Under the baton of Hitchcock, he was Norman Bates, the most iconic psychopath in the history of cinema in 1960. Tony Perkins' performance almost earned him an Oscar, but it also stigmatized him. Perkins, like his lookalike, was marked by his complex mother-son relationship. After the death of his father, a prestigious actor from the thirties, he had grown up clinging to the skirts of his possessive mother.
Unable to have sexual relations with women until the age of 40, he married at 41 and had two children.
His film career was irregular. After her film debut in 1953 alongside Spencer Tracy and Jean Simmons in The Actress, a premiere that disappointed her: 'I saw the film and I didn't like it at all. I thought that I had to learn more as an actor before trying to make a career in the cinema and discouraged, he decided to start in the theater: "The theater is always a good place when you want to learn", he recalled in an interview he gave to Spanish Television.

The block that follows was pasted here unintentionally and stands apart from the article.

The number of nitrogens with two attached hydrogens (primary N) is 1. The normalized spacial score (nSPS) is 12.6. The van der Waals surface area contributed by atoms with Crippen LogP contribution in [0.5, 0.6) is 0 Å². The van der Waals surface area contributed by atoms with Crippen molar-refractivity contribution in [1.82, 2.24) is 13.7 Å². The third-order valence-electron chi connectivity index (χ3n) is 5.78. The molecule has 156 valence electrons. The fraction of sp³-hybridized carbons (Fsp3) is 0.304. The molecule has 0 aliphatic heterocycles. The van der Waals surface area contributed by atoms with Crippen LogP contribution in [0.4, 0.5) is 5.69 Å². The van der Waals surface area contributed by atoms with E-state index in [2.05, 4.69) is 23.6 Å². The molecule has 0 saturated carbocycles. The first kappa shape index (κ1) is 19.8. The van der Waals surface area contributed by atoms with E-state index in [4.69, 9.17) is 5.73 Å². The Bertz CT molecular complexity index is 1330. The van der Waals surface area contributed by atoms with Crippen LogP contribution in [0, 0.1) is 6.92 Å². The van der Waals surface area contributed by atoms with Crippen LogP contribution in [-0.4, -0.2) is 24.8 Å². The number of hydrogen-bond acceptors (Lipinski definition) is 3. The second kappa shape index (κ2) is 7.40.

There he was discovered by the filmmaker Elia Kazán. Then everything came rolling, an Oscar nomination for his performance in his second film, Friendly Persuasion in 1956, the doors of Hollywood opened before him, and his role as Norman Bates was the final accolade for an international career.
This is how he worked, among others, in Don't Say Goodbye to Me (A. Litvak, 1961) and in The Trial (Orson Welles, 1963). In 1986, he himself performed Psicosis III (Psycho III).
He died of AIDS in September 1992 while working on the fifth installment of Psycho. She was 60 years old. Hollywood had turned its back on him. Only his companions who were also sick of him supported him: "In all of them I found the true love that I had always sought."